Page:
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Pulmonary Consult Medical Transcription Sample Report / Example



REASON FOR CONSULTATION:  Pleural effusions and hypoxemia.

HISTORY OF PRESENT ILLNESS:  This is a (XX)-year-old male with a complicated past medical history, who has been on peritoneal dialysis since many years. The patient has a history of diabetes mellitus and coronary artery disease. He was recently admitted and was found to have a pelvic abscess secondary to sigmoid diverticular rupture. He was found to have an infected hemodialysis catheter. He underwent sigmoid resection and cholecystectomy, and after that, peritoneal dialysis could not be re-formed and he was switched over to hemodialysis and he has a right internal jugular dialysis catheter for this. The patient, however, during that time period states that he had at least 3 or perhaps 4 thoracenteses performed and we were asked to see him for the finding of pleural effusion, still persistent on chest x-ray, and also the need for increasing supplemental oxygen. The patient denies any shortness of breath at rest and only has minimal shortness of breath with exertion. He has engaged in physical therapy activities without difficulty.

CURRENT MEDICATIONS:  Digoxin 0.125 mg daily, Zocor 20 mg daily, Protonix 40 mg daily, folic acid 5 mg, B complex 1 capsule daily, Colace 100 mg b.i.d., vitamin B12 1000 mcg every 30 days, nystatin 15 grams of powder topically, Panafil ointment daily, Accuzyme spray daily, Xenaderm ointment b.i.d., iron sulfate 325 mg daily, Epogen 10,000 units 3 times per week, ProAmatine 10 mg on dialysis days 1 tablet hour before and 1 tablet after the first hour of each hemodialysis. He is on Lotrimin 1% cream b.i.d. He is on Lantus insulin 12 units daily and regular insulin sliding scale, Cardizem 120 mg daily, Levaquin 250 mg daily, Coreg 12.5 mg b.i.d., Cozaar 50 mg b.i.d., Flagyl 250 mg t.i.d. He is also on Coumadin.


SOCIAL HISTORY: The patient is a former smoker having quit about 20 years ago, but he did smoke 1 to 2 packs per day for 8 years. There is also significant recent alcohol use.

FAMILY HISTORY: Noncontributory.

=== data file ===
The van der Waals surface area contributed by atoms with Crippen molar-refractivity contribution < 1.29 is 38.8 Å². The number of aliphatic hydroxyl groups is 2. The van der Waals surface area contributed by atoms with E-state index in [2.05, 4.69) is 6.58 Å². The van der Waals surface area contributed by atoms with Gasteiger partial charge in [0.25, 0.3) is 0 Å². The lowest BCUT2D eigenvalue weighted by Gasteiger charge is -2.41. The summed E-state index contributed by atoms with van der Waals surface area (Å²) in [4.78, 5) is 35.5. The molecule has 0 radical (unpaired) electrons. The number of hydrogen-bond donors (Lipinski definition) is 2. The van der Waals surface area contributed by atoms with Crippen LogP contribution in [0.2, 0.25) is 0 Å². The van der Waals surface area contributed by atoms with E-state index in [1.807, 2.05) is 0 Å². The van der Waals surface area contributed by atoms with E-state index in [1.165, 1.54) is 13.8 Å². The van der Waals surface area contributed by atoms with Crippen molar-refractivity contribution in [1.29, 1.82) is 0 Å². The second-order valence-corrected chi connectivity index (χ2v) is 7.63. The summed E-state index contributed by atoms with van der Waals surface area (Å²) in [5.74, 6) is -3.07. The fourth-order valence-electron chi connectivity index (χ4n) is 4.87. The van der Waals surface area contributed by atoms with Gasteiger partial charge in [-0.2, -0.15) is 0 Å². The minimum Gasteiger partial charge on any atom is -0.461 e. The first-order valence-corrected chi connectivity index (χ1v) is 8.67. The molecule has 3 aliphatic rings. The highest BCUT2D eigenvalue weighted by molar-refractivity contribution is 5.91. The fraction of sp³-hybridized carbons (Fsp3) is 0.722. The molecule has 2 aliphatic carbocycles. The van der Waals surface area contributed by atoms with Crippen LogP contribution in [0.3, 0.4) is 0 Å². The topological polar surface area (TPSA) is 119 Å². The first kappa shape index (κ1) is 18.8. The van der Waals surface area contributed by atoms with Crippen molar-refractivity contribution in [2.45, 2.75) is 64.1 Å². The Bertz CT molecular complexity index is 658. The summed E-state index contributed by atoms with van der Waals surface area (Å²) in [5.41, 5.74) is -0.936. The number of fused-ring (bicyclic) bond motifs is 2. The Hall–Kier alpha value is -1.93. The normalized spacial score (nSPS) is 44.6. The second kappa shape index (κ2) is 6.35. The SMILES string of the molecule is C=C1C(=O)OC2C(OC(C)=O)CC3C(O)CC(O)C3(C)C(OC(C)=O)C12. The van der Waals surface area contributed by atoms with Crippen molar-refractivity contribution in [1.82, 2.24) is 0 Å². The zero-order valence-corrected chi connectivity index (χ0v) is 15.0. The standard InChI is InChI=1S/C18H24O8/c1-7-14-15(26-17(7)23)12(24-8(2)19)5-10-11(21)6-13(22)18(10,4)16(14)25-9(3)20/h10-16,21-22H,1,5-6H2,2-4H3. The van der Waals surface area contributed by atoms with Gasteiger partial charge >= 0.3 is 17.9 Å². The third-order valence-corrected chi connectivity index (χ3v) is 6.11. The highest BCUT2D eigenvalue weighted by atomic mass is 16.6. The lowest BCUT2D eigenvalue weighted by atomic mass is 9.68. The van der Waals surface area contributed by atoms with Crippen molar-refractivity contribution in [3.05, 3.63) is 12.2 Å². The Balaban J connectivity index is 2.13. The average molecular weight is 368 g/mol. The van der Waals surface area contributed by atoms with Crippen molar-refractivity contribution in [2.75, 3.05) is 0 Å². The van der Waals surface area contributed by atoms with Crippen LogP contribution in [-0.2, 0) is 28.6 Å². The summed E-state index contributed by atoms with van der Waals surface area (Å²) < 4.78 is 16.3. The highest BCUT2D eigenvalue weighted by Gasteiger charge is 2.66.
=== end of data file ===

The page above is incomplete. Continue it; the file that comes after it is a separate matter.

REVIEW OF SYSTEMS: He has no headache, fevers, chills or sore throat. He denies any neck pain or stiffness. He denies any chest pain. He has no purulent sputum production. He denies any abdominal pain, nausea or vomiting. He denies any diarrhea but did have some loose stools in the past. He has been getting his physical therapy and is ambulating with a walker. He does still have some lower extremity edema. He denies any specific muscle weakness. He has no hot or cold intolerance. He denies any known history of thromboembolic disease.

VITAL SIGNS:  Blood pressure 126/84, pulse 92, respirations 22, temperature is 96.8.
HEENT:  Oropharynx clear. Nasopharynx clear. No sinus tenderness.
NECK:  No increased jugular venous distention seen but there is a hemodialysis catheter in place, which limits the examination in the right internal jugular area. There is no obvious thyromegaly. Trachea is midline.
CARDIOVASCULAR:  Regular rate and rhythm. S1 and S2 are normal. There is no murmur, gallop or rub.
LUNGS:  Significant for decreased breath sounds at both bases approximately one-quater way up, but there is only mild egophony present, mostly at the right base.
CHEST:  Expansion is symmetric. No accessory muscle use.
ABDOMEN:  Soft and nontender. No palpable organomegaly, no masses. Bowel sounds present.
EXTREMITIES:  Difficult to palpate but there does appear to be significant 1 to 2+ edema present in both lower extremities palpated through the patient's devices on his lower extremities. Unable to palpate distal pulses in the lower extremities. Radial pulses are 2+.
NEUROLOGIC:  The patient is alert and oriented x3. Motor examination was not able to be done completely. The patient's face appears symmetric and he does move all extremities well.

DIAGNOSTIC/LABORATORY DATA:  Chest x-ray was personally reviewed and shows bilateral pleural effusions and increased pulmonary and vascular congestion. Hemodialysis catheter is in place. CT of the abdomen shows cuts at the lower lung fields showing bilateral pleural effusions and associated atelectases.

INR from yesterday is 2.34 with a prothrombin time of 23.2. CBC:  Hemoglobin 13.6, hematocrit 41.2, white cell count 11.2, and platelets 164,000. C-reactive protein from yesterday is 4.94, elevated. Chemistries; sodium 136, potassium 4.6, chloride 102, bicarbonate 30, BUN 32, creatinine 3.6, glucose 142. Sedimentation rate was mildly elevated at 24.

1.  Bilateral pleural effusions, likely secondary to congestive heart failure.
2.  Respiratory insufficiency.
3.  Hypoxemia.
4.  Atelectasis.
5.  End-stage renal disease.

PLAN:  We will recheck chest x-ray and suggest as much as possible fluid removal with hemodialysis. If the patient needs thoracentesis, we will send the patient across the street for ultrasound guidance. We will add nebulizers with Xopenex and Atrovent and continue oxygen therapy. Because of the patient's elevated INR, if a decision to do a thoracentesis is done, the patient's Coumadin will have to be held and INR will have to be followed to less than 1.5 range.

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